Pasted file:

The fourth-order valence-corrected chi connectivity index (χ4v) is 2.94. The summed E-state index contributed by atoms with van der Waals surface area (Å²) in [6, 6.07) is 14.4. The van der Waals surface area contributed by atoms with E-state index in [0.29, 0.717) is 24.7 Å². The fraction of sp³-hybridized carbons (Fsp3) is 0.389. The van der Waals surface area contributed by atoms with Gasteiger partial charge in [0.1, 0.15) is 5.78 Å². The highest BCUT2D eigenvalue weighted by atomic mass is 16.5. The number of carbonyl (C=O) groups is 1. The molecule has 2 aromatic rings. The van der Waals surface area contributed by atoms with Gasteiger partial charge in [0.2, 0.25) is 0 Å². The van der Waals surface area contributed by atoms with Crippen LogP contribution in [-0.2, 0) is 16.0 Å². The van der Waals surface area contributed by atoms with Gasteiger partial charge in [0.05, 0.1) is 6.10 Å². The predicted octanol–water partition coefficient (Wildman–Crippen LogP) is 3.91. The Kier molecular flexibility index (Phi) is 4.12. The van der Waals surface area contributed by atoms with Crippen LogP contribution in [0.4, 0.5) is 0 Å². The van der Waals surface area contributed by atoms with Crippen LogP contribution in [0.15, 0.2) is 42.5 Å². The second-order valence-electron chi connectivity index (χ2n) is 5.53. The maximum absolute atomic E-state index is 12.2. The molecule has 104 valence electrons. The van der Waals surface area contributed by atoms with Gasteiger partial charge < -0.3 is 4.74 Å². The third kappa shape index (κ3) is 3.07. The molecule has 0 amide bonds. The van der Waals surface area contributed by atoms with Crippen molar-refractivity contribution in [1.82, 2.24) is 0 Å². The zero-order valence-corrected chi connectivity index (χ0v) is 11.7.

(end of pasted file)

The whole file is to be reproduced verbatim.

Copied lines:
The fourth-order valence-corrected chi connectivity index (χ4v) is 2.94. The summed E-state index contributed by atoms with van der Waals surface area (Å²) in [6, 6.07) is 14.4. The van der Waals surface area contributed by atoms with E-state index in [0.29, 0.717) is 24.7 Å². The fraction of sp³-hybridized carbons (Fsp3) is 0.389. The van der Waals surface area contributed by atoms with Gasteiger partial charge in [0.1, 0.15) is 5.78 Å². The highest BCUT2D eigenvalue weighted by atomic mass is 16.5. The number of carbonyl (C=O) groups is 1. The molecule has 2 aromatic rings. The van der Waals surface area contributed by atoms with Gasteiger partial charge in [0.2, 0.25) is 0 Å². The van der Waals surface area contributed by atoms with Crippen LogP contribution in [-0.2, 0) is 16.0 Å². The van der Waals surface area contributed by atoms with Gasteiger partial charge in [0.05, 0.1) is 6.10 Å². The predicted octanol–water partition coefficient (Wildman–Crippen LogP) is 3.91. The Kier molecular flexibility index (Phi) is 4.12. The van der Waals surface area contributed by atoms with Crippen LogP contribution in [0.4, 0.5) is 0 Å². The van der Waals surface area contributed by atoms with Crippen LogP contribution in [0.15, 0.2) is 42.5 Å². The second-order valence-electron chi connectivity index (χ2n) is 5.53. The maximum absolute atomic E-state index is 12.2. The molecule has 104 valence electrons. The van der Waals surface area contributed by atoms with Gasteiger partial charge < -0.3 is 4.74 Å². The third kappa shape index (κ3) is 3.07. The molecule has 0 amide bonds. The van der Waals surface area contributed by atoms with Crippen molar-refractivity contribution in [1.82, 2.24) is 0 Å². The zero-order valence-corrected chi connectivity index (χ0v) is 11.7.